Report anti-social behaviour (ASB)
Anti-social behaviour (ASB) is any behaviour that causes, or is likely to cause harassment, alarm or distress to other people living in your neighbourhood.
It can mean different things to different people and can range from playing your music too loud, threatening or swearing at neighbours to criminal damage, assault, or racist or homophobic abuse. Basically ASB can include anything which you feel affects your quality of life.
What is ASB?
ASB can include anything which you feel affects your quality of life. It can mean different things to different people and can range from playing your music too loud, threatening or swearing at neighbours to criminal damage, assault, or racist or homophobic abuse.
This can include:
- Noise nuisance (for example: loud music).
- Intimidation and harassment.
- Local environmental quality issues (for example: vandalism, graffiti, dumping rubbish and nuisance vehicles).
- Aggressive and threatening language and behaviour and/or being offensively drunk.
- Violence against people and property (including sexual abuse, damage to council property and property belonging to other residents).
- Hate behaviour that targets members of identified groups because of their perceived differences (for example, race, colour, nationality, culture, sexual orientation, gender, age, marital status, creed or religious belief, mental health or physical disability).
- Using housing accommodation to use and/or sell drugs or for other unlawful purposes (for example, prostitution or handling stolen goods.
If you have a noise issue please contact the Environment Health Team.
What action will Brent Council take?
We can’t take action against someone without evidence. We will give you a special ‘incident diary’ to record ASB you see or hear. We may need other evidence, like photographs, video or tape recordings. We might have to speak to other people who have witnessed the problem. It could be difficult to take the case any further without these other witnesses.
If the evidence confirms the ASB we will take action. In very serious cases – where the perpetrator has put you or another person in danger – we’ll go straight to legal action. But in most situations we will take a more step-by- step approach to try to get them to change.
Although legal action is the last step in the process, Brent Council will not hesitate to take action against the few who continually cause nuisance to our residents.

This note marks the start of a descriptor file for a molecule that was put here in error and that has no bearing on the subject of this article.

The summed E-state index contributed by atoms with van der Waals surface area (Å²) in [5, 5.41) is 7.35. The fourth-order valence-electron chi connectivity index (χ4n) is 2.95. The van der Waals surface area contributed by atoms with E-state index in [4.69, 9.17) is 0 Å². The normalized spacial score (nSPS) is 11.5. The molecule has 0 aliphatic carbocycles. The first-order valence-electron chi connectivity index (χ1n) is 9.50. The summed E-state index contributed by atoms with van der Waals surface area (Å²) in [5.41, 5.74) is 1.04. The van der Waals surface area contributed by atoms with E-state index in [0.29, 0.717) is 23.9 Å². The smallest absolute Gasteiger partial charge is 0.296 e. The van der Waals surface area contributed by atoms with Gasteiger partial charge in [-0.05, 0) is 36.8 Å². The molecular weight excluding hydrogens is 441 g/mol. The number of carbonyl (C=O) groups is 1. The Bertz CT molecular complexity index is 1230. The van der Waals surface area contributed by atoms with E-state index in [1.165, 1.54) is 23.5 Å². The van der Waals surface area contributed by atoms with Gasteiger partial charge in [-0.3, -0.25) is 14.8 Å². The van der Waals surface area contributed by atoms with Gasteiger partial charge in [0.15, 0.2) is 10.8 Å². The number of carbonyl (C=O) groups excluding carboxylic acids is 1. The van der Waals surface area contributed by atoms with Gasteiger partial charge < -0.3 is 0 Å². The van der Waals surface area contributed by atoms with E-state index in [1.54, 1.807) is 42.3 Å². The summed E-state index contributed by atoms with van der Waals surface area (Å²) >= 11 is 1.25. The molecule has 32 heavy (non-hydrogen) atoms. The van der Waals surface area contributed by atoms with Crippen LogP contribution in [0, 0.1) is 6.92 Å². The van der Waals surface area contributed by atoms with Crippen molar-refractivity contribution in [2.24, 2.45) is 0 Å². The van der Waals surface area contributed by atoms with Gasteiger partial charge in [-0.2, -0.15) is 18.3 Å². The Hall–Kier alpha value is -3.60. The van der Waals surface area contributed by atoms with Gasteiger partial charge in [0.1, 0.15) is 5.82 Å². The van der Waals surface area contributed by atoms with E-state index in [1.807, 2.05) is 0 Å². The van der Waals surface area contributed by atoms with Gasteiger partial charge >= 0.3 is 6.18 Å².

Brent Council can apply for a civil injunction.
These can be obtained very quickly and can order the person causing ASB to stop doing something, for example, playing loud music, vandalism and it can order them to carry out an action such as attend counselling sessions or clearing their garden of rubbish.
In serious cases of nuisance and harassment, where there is the threat of violence, the court can attach a power of arrest to the injunction. This can be obtained within 24 hours. If the person causing ASB continues, the police have the power to arrest them immediately.
Possession orders take longer than obtaining an injunction and will normally involve evidence that has been gathered over a period of time being presented to the court. To obtain a possession order we need strong evidence that will stand up to close examination in court.
If the judge is satisfied that the tenant has breached the terms of their tenancy, or specific requirements contained in the Housing Act, they can grant a possession order which means that the tenant can be evicted by county court bailiffs.
Other actions Brent Council can take
Working with Brent Council, the Police and other agencies - Brent Council can access other legal interventions such as:
- Criminal Behaviour Orders – Court Order following a conviction for any criminal offence
- Dispersal powers – Power to direct a person to leave a specific location for up to 48 hours
- Community Protection Notices – Notice to stop individuals, businesses or organisations cause ASB
- Public Spaces Protection Orders – Order to protect a public space from ASB
- Closure Powers – Power to close premises for up to 48 hours (out of court) and six months (from the court).
|Call 999 if a crime is happening now or if someone is in immediate danger.|
Non-emergency incidents and issues
Call the police on 101 for help with non-emergency issues or to contact your local police station. This line is open 24 hours a day, 7 days a week.
If you are deaf, hard of hearing or have a speech impairment, a text phone is available on 18001 101.
To report crime anonymously
Visit Crimestoppers website or phone 0800 555 111. They will not ask for your name and address and cannot trace your call.
Your safer neighbourhoods team
To talk to your local police about ongoing crime and anti-social behaviour issues, you can contact your police safer neighbourhoods team.